Yet most companies never notice, since they don’t measure the impact of their campaigns on their revenue and bottom line anyway.

Finally, these two things combined—a lack of attention, paired with the readiness to spend money without practical verification—make businesses extremely vulnerable to fraud, both in terms of pointless but expensive activities as well as losses to outside contenders such as dubious ad platforms and bot networks.

While making advertising and marketing accountable would pair the price of campaigns and services with a clear idea of ROI—and turn an expense into an actual investment.

What we’re up against

According to Fournaise, 80% of CEOs don’t trust their CMOs.


Marketeers increasingly find themselves excluded from top-level decision-making. Which is no great surprise considering that in a survey for LinkedIn’s own Marketing Skills Handbook, a mere 37% of respondents expressed confidence in their ability to measure ROI.


The same survey found that just 51% of marketeers believed their campaigns were effective.

Reverse these statistics, and you get more than 60% of marketeers not confident to measure ROI, and almost half not believing their efforts are effective.

Ever heard that old joke, “I know half of our marketing works, but I don’t know which half?”

Now you can see where it comes from.

It gets better. A full 73% of the same cocksure contingent, interviewed for LinkedIn's Marketing Team of Tomorrow report, say they feel confident they have the skills they need to succeed in the future of our industry.

Pretty steep, we think, considering that they’re pitted against those 80% of CEOs mentioned earlier who have concluded that they are useless.

We know from experience that both advertising and marketing are measurable. More than that, we know that there is well over a century’s worth of experience in recorded advertising efforts—not to mention the enormous possibilities of today’s digital means to track, analyse, and improve our work in the present.

The general refusal to be held accountable has had dire consequences for agencies like ours, but also for business and industry on the whole.

On the way to a working definition

Marketing and advertising are an extension of salesmanship, tasked with the development and well-being of the company they work for, content with—and proud of!—being expert practitioners of commercial and not fine art.

Creativity matters and creativity can deliver—if it focuses on communication, if behind this communication is an offer that matters to the audience it addresses, and if that audience is carefully selected and researched.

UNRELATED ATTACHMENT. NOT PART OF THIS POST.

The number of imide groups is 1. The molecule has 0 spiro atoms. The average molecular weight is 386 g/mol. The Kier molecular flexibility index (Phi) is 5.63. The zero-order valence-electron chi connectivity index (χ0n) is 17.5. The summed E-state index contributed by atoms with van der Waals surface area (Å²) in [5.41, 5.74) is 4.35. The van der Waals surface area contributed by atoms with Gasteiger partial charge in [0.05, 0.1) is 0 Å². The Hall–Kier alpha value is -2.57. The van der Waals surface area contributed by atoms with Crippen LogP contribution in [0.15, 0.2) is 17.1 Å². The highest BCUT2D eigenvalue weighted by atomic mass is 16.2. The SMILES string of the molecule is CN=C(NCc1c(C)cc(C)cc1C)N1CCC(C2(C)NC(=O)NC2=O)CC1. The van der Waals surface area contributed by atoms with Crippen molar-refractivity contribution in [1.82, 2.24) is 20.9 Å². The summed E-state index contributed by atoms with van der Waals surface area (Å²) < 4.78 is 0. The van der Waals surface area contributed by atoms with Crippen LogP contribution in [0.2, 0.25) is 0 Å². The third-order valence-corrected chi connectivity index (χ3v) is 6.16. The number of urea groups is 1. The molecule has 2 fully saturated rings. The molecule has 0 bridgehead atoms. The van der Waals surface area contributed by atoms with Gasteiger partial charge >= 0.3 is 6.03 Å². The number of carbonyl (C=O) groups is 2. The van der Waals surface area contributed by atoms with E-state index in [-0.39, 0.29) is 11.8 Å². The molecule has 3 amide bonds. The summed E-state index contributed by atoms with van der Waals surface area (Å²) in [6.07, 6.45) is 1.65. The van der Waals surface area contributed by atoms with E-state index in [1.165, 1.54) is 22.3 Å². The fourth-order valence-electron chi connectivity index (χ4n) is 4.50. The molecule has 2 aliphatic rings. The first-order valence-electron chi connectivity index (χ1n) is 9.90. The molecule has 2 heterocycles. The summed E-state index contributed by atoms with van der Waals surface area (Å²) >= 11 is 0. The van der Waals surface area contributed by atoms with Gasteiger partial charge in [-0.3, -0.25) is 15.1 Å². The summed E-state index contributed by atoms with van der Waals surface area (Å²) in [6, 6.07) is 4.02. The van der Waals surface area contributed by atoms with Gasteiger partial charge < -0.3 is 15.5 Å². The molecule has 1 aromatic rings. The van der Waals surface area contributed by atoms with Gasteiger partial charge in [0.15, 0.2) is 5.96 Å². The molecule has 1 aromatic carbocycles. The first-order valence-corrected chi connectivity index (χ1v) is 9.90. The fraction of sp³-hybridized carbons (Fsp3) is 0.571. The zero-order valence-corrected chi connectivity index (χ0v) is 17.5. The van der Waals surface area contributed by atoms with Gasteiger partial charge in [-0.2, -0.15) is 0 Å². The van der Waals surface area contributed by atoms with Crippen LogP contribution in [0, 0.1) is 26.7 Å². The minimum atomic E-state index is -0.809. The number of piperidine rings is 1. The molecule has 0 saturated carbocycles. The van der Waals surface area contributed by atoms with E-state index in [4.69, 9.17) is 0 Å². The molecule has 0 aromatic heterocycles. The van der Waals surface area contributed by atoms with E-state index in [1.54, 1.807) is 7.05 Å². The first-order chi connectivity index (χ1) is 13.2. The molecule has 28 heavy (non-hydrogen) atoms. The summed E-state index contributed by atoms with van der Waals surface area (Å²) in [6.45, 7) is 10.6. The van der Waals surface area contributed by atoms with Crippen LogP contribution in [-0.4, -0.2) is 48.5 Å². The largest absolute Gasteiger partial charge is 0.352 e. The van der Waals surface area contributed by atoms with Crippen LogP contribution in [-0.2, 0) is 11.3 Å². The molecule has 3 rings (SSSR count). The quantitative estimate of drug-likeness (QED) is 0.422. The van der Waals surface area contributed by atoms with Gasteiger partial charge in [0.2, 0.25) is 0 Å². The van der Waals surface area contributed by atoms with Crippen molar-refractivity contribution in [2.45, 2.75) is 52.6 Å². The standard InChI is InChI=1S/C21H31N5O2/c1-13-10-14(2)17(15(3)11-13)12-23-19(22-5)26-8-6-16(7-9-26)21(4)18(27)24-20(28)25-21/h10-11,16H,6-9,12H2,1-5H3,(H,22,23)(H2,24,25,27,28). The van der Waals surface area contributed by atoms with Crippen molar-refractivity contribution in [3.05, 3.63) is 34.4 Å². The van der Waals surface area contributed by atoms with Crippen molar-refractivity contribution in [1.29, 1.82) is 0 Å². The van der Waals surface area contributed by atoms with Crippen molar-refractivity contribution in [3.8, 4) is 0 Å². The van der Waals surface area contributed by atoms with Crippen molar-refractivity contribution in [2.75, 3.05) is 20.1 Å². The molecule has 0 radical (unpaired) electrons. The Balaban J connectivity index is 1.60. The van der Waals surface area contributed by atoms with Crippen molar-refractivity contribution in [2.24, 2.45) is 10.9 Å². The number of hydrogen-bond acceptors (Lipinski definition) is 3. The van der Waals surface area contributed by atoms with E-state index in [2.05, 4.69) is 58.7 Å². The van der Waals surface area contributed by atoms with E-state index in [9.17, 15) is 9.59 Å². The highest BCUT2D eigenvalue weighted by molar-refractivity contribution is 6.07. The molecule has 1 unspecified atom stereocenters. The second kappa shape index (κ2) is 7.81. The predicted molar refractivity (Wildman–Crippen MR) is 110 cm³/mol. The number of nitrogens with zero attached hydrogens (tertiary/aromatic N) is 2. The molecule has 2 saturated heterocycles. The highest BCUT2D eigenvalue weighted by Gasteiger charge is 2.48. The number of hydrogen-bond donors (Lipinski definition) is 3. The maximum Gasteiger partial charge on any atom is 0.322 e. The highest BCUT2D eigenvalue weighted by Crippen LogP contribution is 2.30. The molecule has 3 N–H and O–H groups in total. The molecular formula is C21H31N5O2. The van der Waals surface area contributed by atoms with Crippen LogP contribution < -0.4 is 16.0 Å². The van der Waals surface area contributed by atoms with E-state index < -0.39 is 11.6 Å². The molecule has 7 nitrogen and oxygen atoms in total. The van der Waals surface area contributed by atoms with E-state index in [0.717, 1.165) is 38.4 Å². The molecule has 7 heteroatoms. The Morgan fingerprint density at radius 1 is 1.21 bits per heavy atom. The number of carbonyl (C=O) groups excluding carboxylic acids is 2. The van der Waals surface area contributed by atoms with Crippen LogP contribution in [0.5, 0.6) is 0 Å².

Creativity is about more than sounding clever and making pretty shapes. It is emphatically not a masturbatory exercise, but in fact an exercise in competitive persuasion.


You don’t need it to make you feel good about yourself, but to communicate with, and attract, your current and future buyers.

That is what marketing and advertising are about, and that is why we want to produce work that gets actual results for our clients.

By definition, any agency owes it to its customers to offer every indicator necessary to make sure that the money they spend on advertising and marketing returns more money earned, making it an investment rather than a gamble.

The office we share with the Kai Culture Center in Tallinn.

We currently have customers in seven EU countries, and a regular presence in Tallinn, Vienna, and Zürich. Drop us a line to get a specific offer, or if you have questions or need advice. We’re looking forward to hearing from you!

Get in touch

Join the struggle!

If you agree with what you’ve just read, you belong to an increasingly rare breed of entrepreneur, creative, and marketeer.

There are opinion leaders out there—Ad Contrarian Bob Hoffman and long-serving Cannes jury member Steve Harrison, to name just two—who have been vocal about the damage these developments are doing to our industry.

Let’s not leave them standing alone.

Vent your frustrations. We want to hear it from the people on the ground, from marketing officers, designers, copywriters, planners and, most of all, from businesses sick of the advertising and marketing industry's current wasteful practices.

Nail your colours to the mast. And next time you do, tag or mention us, and we’ll be there to have your back.

And if you’re looking for someone to help you navigate today’s general marketing mess, here’s what some of our customers have had to say about us—get in touch, a first strategy session is 100% free of charge.